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Strategic Retreat

August 14, 2009

Damage from Hurricane IvanI’m tired, TIRED of hearing well-intentioned, well-educated, climate-change-believing folks say–four years later–that New Orleans and waterfront Biloxi shouldn’t be rebuilt.  I’m not tired of the conversation at the meta-level–in fact, I think it’s one we should be having more often and more rigorously.  But I am tired of the way in which it’s always framed–as if individual people should recognize that Katrina #2 is inevitable and voluntarily relocate elsewhere.

Regionally, the Mississippi Delta, the Pamlico-Albemarle Basin, and South Florida absolutely need to be in discussion about strategic retreat.  But strategic retreat cannot be an individual-level decision–it’s at least regional, maybe national.  It can only happen when public policies change; when we bring the externalities associated with climate change, natural disasters and eroding coastlines into the system.

The truth is that we are still incentivizing coastal development; we haven’t gotten anywhere close to creating a neutral policy that would allow rational individuals to make a long-term strategic decision without significantly acting against their own near-term interests.  The way the externalities add up right now, individuals will choose against strategic retreat every time.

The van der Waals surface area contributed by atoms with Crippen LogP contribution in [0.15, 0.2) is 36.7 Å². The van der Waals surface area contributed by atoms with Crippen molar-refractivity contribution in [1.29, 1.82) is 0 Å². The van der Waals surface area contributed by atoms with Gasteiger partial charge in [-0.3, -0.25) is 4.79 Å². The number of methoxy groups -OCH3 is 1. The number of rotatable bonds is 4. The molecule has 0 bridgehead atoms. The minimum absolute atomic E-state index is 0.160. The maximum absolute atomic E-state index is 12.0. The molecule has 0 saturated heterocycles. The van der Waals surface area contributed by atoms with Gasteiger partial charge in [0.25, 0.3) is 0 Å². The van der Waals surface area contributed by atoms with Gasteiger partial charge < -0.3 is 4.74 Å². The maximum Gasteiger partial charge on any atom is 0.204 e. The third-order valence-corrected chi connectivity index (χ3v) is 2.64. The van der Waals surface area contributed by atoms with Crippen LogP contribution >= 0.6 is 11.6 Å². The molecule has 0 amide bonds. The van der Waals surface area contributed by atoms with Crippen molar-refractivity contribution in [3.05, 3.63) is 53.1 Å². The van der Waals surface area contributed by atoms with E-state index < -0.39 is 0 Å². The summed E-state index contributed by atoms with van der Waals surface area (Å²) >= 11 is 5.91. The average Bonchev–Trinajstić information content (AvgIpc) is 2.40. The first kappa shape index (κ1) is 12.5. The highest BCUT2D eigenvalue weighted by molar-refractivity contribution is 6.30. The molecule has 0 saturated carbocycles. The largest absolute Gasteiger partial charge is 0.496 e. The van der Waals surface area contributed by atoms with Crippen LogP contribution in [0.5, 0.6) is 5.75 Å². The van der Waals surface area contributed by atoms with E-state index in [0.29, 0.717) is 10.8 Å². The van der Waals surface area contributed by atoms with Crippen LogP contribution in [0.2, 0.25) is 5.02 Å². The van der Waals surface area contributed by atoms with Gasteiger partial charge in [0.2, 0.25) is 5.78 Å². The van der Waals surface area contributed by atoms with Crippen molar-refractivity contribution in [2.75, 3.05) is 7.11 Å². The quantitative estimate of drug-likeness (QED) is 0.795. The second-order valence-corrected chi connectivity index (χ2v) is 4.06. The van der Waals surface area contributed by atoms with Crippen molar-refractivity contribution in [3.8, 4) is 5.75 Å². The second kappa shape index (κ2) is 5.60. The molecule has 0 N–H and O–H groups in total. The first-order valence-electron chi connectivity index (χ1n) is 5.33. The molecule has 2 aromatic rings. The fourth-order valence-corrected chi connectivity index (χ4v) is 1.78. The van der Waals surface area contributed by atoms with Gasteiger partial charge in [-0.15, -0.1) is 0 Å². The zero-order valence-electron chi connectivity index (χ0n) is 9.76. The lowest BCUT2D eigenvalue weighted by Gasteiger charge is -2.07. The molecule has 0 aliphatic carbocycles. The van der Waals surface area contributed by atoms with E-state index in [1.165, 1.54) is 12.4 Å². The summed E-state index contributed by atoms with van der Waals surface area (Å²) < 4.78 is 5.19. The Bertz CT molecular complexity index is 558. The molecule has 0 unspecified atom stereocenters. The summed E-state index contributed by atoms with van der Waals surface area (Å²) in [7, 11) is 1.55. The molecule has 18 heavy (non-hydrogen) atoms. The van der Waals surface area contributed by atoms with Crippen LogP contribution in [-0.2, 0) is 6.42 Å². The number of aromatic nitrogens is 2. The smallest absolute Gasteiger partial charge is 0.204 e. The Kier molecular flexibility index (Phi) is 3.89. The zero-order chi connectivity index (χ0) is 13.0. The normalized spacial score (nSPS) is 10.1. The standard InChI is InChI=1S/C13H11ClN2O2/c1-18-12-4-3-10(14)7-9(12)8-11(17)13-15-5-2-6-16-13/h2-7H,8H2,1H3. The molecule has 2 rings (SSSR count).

That has to change.  For new developments on risky land, we need to make the risk-inclined pay a premium.  We need to make it expensive–tremendously so–to live and invest dangerously.  Or, better yet, we need to ban those developments altogether (but I’ll settle for incremental change).  And for the folks who are already there–we need to create a well-organized, thoughtful process with multiple options and a respectful timeline to help them move.

We’ve got to reverse the trend of having the poorest folks, the least-able-to-recover-and-rebuild folks, on the most vulnerable land.  And we’ve got to stop counting on natural disasters to be the catalyst for the conversation.

Jonas

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